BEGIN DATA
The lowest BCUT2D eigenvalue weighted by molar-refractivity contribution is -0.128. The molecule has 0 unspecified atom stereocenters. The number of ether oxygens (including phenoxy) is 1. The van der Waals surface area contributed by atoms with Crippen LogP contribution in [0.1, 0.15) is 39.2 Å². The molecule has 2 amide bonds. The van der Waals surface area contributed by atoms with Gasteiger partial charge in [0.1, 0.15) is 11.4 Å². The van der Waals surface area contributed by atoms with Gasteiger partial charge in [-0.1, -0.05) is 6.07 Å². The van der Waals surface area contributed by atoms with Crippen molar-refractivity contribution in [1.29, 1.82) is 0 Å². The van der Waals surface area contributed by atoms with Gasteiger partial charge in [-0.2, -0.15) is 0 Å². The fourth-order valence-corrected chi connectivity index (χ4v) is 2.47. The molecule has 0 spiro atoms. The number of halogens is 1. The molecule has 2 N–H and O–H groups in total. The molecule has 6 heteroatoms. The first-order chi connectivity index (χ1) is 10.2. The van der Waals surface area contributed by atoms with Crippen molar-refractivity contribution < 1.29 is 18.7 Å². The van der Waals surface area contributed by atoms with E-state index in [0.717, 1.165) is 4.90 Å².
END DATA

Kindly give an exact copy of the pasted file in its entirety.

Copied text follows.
The lowest BCUT2D eigenvalue weighted by molar-refractivity contribution is -0.128. The molecule has 0 unspecified atom stereocenters. The number of ether oxygens (including phenoxy) is 1. The van der Waals surface area contributed by atoms with Crippen LogP contribution in [0.1, 0.15) is 39.2 Å². The molecule has 2 amide bonds. The van der Waals surface area contributed by atoms with Gasteiger partial charge in [0.1, 0.15) is 11.4 Å². The van der Waals surface area contributed by atoms with Gasteiger partial charge in [-0.1, -0.05) is 6.07 Å². The van der Waals surface area contributed by atoms with Crippen molar-refractivity contribution in [1.29, 1.82) is 0 Å². The van der Waals surface area contributed by atoms with Gasteiger partial charge in [-0.2, -0.15) is 0 Å². The fourth-order valence-corrected chi connectivity index (χ4v) is 2.47. The molecule has 0 spiro atoms. The number of halogens is 1. The molecule has 2 N–H and O–H groups in total. The molecule has 6 heteroatoms. The first-order chi connectivity index (χ1) is 10.2. The van der Waals surface area contributed by atoms with Crippen molar-refractivity contribution < 1.29 is 18.7 Å². The van der Waals surface area contributed by atoms with E-state index in [0.717, 1.165) is 4.90 Å².